There are all kinds of goals that runners take with them to the starting line for a marathon.
There are those that have a specific time in mind for the race that spans 26.2 miles. They may have a certain pace per mile that they’re looking for with the hope of running it in under three, four or five hours.
There are those that simply just want to cross the finish line in what is considered a very demanding test, both physically and mentally.
Those who are considered elite-level runners will be at the very front of the start line and will take aim on men’s and women’s overall titles and the prizes that come with winning.
There are other incentives that draw distance runners to the marathon. Maybe it’s obtaining a Boston Marathon qualifying time or establishing a personal record. Maybe it’s a once-in-a-lifetime thing, to say you did it and to show family and friends your finisher’s medal. Maybe it’s to dedicate your finish to a loved one.
Yes, the goals are varied among the hundreds or thousands who enter a race.
“I think it’s just a challenge,” Patty Rogers of Lakewood, Colo., said Tuesday. “In a race, hopefully things go well and you finish. I like the training for it, too. I think the training is good. Some days you do a lot of running and then other days you don’t do as much. I kind of enjoy that challenge.”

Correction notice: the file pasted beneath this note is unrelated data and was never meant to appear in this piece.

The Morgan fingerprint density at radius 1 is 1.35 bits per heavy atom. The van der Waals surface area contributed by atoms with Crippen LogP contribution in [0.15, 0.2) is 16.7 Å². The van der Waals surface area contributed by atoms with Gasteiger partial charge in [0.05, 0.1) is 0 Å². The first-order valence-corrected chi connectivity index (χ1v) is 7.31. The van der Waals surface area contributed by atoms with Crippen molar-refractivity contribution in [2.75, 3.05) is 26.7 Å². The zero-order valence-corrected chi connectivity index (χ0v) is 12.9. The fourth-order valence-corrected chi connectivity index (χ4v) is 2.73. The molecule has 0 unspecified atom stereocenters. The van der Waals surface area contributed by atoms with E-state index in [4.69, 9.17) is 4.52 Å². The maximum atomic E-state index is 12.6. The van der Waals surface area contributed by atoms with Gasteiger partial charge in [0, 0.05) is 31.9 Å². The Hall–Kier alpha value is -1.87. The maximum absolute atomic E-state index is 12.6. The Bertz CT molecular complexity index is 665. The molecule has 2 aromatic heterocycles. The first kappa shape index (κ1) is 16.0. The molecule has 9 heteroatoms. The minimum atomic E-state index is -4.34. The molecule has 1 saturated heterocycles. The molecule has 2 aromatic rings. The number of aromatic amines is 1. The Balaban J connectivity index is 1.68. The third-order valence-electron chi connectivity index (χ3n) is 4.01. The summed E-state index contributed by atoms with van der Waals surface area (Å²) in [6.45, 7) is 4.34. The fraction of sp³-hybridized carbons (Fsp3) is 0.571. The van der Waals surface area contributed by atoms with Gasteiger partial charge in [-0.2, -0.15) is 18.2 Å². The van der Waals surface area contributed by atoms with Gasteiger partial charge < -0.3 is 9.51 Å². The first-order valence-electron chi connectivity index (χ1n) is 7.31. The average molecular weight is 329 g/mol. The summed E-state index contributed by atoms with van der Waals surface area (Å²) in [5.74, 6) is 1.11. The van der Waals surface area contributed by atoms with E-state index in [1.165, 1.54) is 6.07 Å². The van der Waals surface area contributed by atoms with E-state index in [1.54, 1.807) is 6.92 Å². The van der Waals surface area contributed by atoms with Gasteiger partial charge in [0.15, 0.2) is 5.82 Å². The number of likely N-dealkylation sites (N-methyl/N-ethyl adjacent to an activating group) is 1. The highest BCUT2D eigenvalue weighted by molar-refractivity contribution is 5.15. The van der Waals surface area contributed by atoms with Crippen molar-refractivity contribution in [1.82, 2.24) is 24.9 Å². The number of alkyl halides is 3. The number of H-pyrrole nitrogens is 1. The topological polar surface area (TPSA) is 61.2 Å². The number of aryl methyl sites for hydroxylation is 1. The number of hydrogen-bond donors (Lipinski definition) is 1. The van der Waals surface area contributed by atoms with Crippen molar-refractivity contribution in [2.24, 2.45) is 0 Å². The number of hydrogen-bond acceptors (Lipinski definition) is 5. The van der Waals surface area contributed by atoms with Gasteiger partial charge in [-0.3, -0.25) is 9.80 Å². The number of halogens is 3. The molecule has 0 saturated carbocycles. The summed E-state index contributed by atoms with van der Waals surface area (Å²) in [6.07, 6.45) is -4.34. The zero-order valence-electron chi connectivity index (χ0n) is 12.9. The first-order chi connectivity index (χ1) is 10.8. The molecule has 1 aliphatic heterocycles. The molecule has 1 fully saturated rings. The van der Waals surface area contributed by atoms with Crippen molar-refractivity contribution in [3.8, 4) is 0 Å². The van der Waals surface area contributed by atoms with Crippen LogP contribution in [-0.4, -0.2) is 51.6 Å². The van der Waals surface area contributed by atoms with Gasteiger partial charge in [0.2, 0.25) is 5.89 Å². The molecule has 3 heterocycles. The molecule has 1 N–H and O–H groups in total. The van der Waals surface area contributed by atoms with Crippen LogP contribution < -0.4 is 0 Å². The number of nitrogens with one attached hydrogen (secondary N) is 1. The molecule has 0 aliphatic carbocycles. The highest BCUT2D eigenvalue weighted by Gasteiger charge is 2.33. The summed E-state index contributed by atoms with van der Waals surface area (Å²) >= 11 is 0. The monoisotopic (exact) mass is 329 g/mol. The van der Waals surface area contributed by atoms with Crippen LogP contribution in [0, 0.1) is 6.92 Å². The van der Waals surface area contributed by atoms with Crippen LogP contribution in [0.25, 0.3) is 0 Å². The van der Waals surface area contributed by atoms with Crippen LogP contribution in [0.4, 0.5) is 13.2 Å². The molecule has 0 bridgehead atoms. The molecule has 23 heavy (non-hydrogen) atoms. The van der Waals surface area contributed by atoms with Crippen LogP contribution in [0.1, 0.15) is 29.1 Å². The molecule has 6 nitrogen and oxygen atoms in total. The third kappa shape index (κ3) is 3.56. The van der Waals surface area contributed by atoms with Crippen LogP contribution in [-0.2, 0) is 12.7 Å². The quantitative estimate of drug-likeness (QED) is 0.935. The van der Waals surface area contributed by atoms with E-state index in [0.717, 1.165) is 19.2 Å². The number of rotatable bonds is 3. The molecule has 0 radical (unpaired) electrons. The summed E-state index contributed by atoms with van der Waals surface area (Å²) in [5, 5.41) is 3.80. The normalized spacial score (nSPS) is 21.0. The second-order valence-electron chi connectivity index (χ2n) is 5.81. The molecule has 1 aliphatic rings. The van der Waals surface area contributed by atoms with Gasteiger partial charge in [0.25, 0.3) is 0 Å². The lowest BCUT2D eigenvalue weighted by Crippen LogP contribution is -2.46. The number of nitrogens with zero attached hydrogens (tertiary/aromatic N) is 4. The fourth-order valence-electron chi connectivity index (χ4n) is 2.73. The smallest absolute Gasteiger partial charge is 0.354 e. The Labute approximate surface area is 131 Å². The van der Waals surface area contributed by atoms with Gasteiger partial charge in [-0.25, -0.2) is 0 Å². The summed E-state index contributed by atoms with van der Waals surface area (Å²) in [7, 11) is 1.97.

Rogers, a four-time NCAA All-American at the University of Colorado, has a goal that she will bring to the 33rd annual Kaiser Permanente Napa Valley Marathon. The race is Sunday, March 6, starting at 7 a.m. and held on a point to point course, from Rosedale Road and the Silverado Trail in Calistoga and finishing in the front parking lot of Vintage High School on Trower Avenue.
“I’m just hopeful, trying to do the best I can and enjoying it,” said Rogers. “I think it’s just a beautiful area.”
Rogers wants to qualify for the 2012 U.S. Olympic Women’s Marathon Trials. To do that, she’ll need to run 2 hours, 46 minutes or faster.
“That would be my goal, just to try to go that pace for as long as I can, and hopefully get the time,” said Rogers. “I’m just going to try to really go for that. It just looks like a good course. It looks beautiful.”
Rogers, who earned a full scholarship as a walk-on athlete at Colorado, will be running the NVM for the first time. The race, an established favorite among experienced marathoners and serving as the Road Runners Club of America’s Western Regional championship, has a sold-out field of 2,400.
The event is dedicated to fostering and promoting quality road racing in an inspiring setting. The NVM has earned a reputation for outstanding runner support, attention to detail, and a beautiful course with world-class scenery. The race is a certified Boston Marathon qualifier
“I was looking for something like this,” said Rogers said. “The timing for it was really good. The course looks good.”
Rogers has also heard about the NVM’s reputation as a first-class event. Four runners qualified for the Olympic Marathon Trials in 2008.
That year, Maureen Ackerly of Richmond, Va., won the NVM women’s overall title and was 13th overall in a time of 2 hours, 44 minutes, 25 seconds, a 6:17 per mile pace. Claudia Becque of Chicago, Shalluin Fullove of Palo Alto and Mary Coordt of Elk Grove also qualified for the Trials, which were hosted by the Boston Athletic Association. At Napa, they were paced by Caroline Annis, who had already qualified for the U.S. Olympic Marathon Team Trials.